[ 21 May 1930 ]
Since the British had begun to extend their rule over India in the eighteenth century, they had relied on various forms of local taxation to pay for the soldiers and administrative apparatus, which ensured that India remained part of the Empire and that wealth continued to flow westwards to London, where by the twentieth century all key political and economic decisions were taken. One of those taxes was on salt, paid by rich and poor Indians alike, and which for years had been an unwelcome reminder of their subjugation to Britain.
Mahatma Gandhi was by 1930 already the key architect of a growing non-violent campaign for Indian independence. Regarded with contempt and suspicion by the British, millions of Indians looked up to him for inspiration, calling him “Mahatma” or “great souled.” He soon realised the importance of the salt tax as a symbol of repression, and appealed to his followers – satyagrahi – not to pay it. It quickly became a hugely popular form of resistance and the British responded by arresting hundreds, although Lord Irwin, the viceroy, was reluctant to detain Gandhi himself for fear of turning him into a martyr. Gandhi, meanwhile, knew he had to continue to escalate the protests if they were to gain the critical momentum needed to exert pressure for real change. So, on 4 May he declared that some of his most disciplined non-violent satyagrahi would occupy the Dharasana Salt Works, 150 miles north of Bombay. He was immediately arrested, but the planned day of action still went ahead.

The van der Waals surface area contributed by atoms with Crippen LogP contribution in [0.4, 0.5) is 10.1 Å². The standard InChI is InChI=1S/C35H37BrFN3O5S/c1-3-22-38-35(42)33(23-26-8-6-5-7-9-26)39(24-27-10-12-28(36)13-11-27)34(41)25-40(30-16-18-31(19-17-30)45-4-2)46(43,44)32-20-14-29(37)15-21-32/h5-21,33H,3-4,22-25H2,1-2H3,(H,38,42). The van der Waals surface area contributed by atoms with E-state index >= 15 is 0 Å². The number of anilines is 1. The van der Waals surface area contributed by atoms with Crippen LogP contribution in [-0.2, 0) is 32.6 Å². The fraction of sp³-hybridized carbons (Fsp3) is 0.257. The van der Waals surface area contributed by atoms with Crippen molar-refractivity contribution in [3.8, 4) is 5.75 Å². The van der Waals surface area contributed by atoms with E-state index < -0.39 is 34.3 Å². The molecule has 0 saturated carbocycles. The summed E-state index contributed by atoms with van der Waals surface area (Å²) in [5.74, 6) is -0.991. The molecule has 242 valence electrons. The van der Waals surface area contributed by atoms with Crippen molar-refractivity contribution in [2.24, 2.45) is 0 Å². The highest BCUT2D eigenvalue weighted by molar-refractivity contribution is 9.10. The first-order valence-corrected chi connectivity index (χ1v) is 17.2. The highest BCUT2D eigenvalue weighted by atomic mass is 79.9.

Two thousand six hundred of Gandhi’s volunteers, all determined not to raise even a hand in resistance, gathered at dawn on 21 May in front of the works, watched silently by a crowd of several thousand spectators. A journalist reporting in the Daily Herald noted that ‘they advanced steadily in small companies of disciplined, white-clad and white-hatted figures,’ and that a non-Indian witness had assured him that ‘he saw no single incident in which the volunteers resorted to violence. At the end of the day, however, several hundred of them had received injuries from police lathis (bamboo staves) and a (field) hospital, improvised by the volunteers in preparation for the day’s casualties, was full of recumbent figures.’1
Possibly the most detailed and harrowing report was from an American United Press correspondent, Web Miller. He noted that ‘at a word of command, scores of native policemen’ charged at the satyagrahi wielding their lathis, adding that ‘not one of the marchers even raised an arm to fend off the blows. They went down like nine-pins. From where I stool I heard the sickening whack of the clubs on unprotected skulls. The waiting crowd of watchers groaned and sucked in their breaths in sympathetic pain at every blow. Those struck down fell sprawling, unconscious or writhing in pain with fractured skulls or broken shoulders. In two or three minutes the ground was quilted with bodies. Great patches of blood widened on their white clothes. The survivors without breaking ranks silently and doggedly marched on until struck down.’ He counted 320, some of them unconscious, of whom two later died. 2
- ‘Dharasana Raid: No violence by Gandhi volunteers,’ The Daily Herald, 23 May 1930, p. 7.
- Webb Miller cited in Asha Rani, Gandhian Non-Violence and India’s Freedom Struggle, Shree Publishing House, The University of Michigan, 1981, p. 199 and Arthur Herman, Gandhi and Churchill: The Epic Rivalry That Destroyed an Empire and Forged Our Age, Hutchinson, London, 2008, p. 340.
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